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Sundance 2020: Relic Review: A great idea in theory

Movie Reviews

Sundance 2020: Relic Review: A great idea in theory

‘Relic’ is a patient horror movie that has a wonderful premise.

Slow burn horror stories are not a new thing. Even before Roman Polanski brought the idea to the mainstream with Rosemary’s Baby, there were films like Diabolique and short stories such as The Tell Tale Heart proved the genre did not have to be a series of blood curdling screams and violent deaths. Still, there has been an increase in more methodical scary movies. Relic is a patient horror movie that has a wonderful premise. It is regrettable that more often than not, it ends up taking the easy way out.

Directed by Natalie Erika James, Relic is a carefully paced horror movie that is reminiscent of other films that are more about atmosphere and story. After Ednar disappears, her daughter and granddaughter come looking for her. When she suddenly returns, the three generations of women are forced to deal with conflicting feelings.

James along with writing partner Christian White have crafted an engaging story. The plot immediately intrigues the audience. Where did Edna go and why has she come back? Relic is a prime example of the importance of a strong opening. The movie draws the audience within the opening seconds. There are some tropes to be sure, but they are done to maximum effect.

The strong scripting continues on to the Edna, Kay, and Sam. The three women are more than just the centerpiece of the movie. They push the story forward and get across the themes of the movie. Relic is not just a standard scary story. The film is powerful allegory about age and dementia. This is where the work of James and White really stands out. The film is all about the subtleties. A seemingly innocuous comment here and a furtive glance there the only clues as to what message the movie is trying to get across. Those looking for easy answers will not be impressed by the movie.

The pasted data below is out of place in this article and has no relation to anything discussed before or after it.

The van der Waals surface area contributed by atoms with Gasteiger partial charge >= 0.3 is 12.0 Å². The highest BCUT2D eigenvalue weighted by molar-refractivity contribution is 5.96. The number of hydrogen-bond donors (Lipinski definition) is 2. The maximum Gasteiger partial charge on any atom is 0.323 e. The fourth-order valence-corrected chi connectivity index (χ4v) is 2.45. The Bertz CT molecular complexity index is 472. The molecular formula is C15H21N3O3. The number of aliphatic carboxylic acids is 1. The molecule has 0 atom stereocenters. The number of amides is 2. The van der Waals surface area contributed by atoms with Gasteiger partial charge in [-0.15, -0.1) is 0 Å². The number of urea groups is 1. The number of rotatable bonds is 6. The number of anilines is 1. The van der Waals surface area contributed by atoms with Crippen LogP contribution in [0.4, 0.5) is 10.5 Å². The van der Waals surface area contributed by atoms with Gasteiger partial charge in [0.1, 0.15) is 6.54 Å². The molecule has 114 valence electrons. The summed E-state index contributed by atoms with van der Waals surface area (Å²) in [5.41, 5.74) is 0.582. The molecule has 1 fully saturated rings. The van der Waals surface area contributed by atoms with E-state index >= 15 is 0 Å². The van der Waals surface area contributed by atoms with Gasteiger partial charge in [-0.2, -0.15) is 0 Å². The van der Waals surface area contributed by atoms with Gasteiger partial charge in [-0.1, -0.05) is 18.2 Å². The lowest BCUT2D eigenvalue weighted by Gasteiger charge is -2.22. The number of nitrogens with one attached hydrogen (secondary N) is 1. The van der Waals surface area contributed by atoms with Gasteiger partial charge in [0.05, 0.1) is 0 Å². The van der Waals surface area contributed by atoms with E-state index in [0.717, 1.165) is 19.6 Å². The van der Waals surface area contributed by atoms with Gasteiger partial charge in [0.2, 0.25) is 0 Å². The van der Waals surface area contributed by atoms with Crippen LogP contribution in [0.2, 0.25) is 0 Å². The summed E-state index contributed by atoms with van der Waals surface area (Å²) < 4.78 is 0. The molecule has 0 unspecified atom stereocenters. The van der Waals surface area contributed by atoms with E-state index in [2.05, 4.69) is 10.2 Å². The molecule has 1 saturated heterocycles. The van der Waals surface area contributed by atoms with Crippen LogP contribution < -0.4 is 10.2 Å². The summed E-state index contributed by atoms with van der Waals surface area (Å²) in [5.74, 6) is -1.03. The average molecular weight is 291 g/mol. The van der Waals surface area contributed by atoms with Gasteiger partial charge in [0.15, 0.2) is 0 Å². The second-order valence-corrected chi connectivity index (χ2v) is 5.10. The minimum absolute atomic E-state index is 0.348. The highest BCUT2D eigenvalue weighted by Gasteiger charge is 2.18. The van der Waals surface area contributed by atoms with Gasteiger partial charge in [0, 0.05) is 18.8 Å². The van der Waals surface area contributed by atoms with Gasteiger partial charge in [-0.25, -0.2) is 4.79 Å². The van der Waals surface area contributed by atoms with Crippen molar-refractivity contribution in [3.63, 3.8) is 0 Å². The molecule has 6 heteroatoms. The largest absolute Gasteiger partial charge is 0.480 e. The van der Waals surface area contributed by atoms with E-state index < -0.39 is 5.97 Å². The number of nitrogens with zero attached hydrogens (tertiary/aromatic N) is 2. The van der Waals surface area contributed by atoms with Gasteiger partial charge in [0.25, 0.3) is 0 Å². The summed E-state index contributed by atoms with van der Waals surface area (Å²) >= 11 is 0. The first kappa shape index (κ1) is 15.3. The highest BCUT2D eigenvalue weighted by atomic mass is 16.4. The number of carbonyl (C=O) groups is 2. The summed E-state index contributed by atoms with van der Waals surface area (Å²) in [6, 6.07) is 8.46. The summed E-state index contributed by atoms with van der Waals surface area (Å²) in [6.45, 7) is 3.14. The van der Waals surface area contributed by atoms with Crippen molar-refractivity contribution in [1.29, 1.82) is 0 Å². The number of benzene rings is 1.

Sundance 2020: Relic Review: A great idea in theory

Emily Mortimer appears in Relic by Natalie Erika James, an official selection of the Midnight program at the 2020 Sundance Film Festival. Courtesy of Sundance Institute | photo by Jackson Finter.


Relic also does a great job of creating an oppressive atmosphere. This is very important in this type of movie. When there are not the visceral moments to draw the audience in, the smaller details become much more important. It is during these times this type of film engages the audience. James does a great job of keeping the perfect tone for the story she is trying to tell.

The performances from the three leads also enhance the storytelling. Each character gives a window in to what is happening. Edna is belligerent to the point to where she almost refuses to accept there is a problem, Kay is worried, frustrated, and sad, and Sam is just happy to have her grandmother back. It is an interesting way to tell a story. It is not so much about a series of actions or even one event. The reactions and attitudes of the women tell the audience everything they need to know.

Sundance 2020: Relic Review: A great idea in theory


It is unfortunate, that after doing so much so well, Relic seems to be content to be so open ended. What can be a hard look at dementia is somewhat devalued by the ending. It is inspired to tell a story about a person succumbing to the disease in the guise of horror movie. It is an entirely other thing to end on a silly twist ending that does not really tie in to the rest of the movie. (It is also medically inaccurate, but that is a nitpick.)

Relic is a different kind of horror movie. Instead of just settling for supernatural scares, the film is an excellent allegory that serves up real scares. The performances are fantastic and add to the story. Unfortunately, director Natalie Erika James forgoes the nuanced storytelling and ends on with a very standard ending. Still, this will be one of the most unique movies of the year.

Sundance 2020: Relic Review: A great idea in theory
Is it good?
A great allegory about the ravages of time and dementia. Well written with strong performances and genuinely scary.
Unique story that is wonderfully written
Strong performances from the three leads
Reliance on horror tropes weakens message

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